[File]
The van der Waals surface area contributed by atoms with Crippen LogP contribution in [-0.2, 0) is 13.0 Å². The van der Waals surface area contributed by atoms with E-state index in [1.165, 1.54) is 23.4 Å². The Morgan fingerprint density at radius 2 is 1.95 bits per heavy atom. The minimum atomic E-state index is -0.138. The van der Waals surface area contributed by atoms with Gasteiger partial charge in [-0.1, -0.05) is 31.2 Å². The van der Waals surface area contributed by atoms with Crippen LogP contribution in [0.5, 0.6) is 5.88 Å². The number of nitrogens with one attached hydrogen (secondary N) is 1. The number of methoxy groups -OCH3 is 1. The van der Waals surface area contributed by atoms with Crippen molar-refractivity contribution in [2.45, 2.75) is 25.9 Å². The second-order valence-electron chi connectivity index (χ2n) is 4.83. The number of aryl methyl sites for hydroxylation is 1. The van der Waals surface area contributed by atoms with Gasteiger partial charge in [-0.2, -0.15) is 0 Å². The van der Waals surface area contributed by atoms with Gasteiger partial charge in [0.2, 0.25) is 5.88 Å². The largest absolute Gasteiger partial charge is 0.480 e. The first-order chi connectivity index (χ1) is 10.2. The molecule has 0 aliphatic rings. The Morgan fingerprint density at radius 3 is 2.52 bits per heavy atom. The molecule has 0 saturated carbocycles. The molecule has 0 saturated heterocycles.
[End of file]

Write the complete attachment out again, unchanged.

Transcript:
The van der Waals surface area contributed by atoms with Crippen LogP contribution in [-0.2, 0) is 13.0 Å². The van der Waals surface area contributed by atoms with E-state index in [1.165, 1.54) is 23.4 Å². The Morgan fingerprint density at radius 2 is 1.95 bits per heavy atom. The minimum atomic E-state index is -0.138. The van der Waals surface area contributed by atoms with Gasteiger partial charge in [-0.1, -0.05) is 31.2 Å². The van der Waals surface area contributed by atoms with Crippen LogP contribution in [0.5, 0.6) is 5.88 Å². The number of nitrogens with one attached hydrogen (secondary N) is 1. The number of methoxy groups -OCH3 is 1. The van der Waals surface area contributed by atoms with Crippen molar-refractivity contribution in [2.45, 2.75) is 25.9 Å². The second-order valence-electron chi connectivity index (χ2n) is 4.83. The number of aryl methyl sites for hydroxylation is 1. The van der Waals surface area contributed by atoms with Gasteiger partial charge in [-0.2, -0.15) is 0 Å². The van der Waals surface area contributed by atoms with Gasteiger partial charge in [0.2, 0.25) is 5.88 Å². The largest absolute Gasteiger partial charge is 0.480 e. The first-order chi connectivity index (χ1) is 10.2. The molecule has 0 aliphatic rings. The Morgan fingerprint density at radius 3 is 2.52 bits per heavy atom. The molecule has 0 saturated carbocycles. The molecule has 0 saturated heterocycles.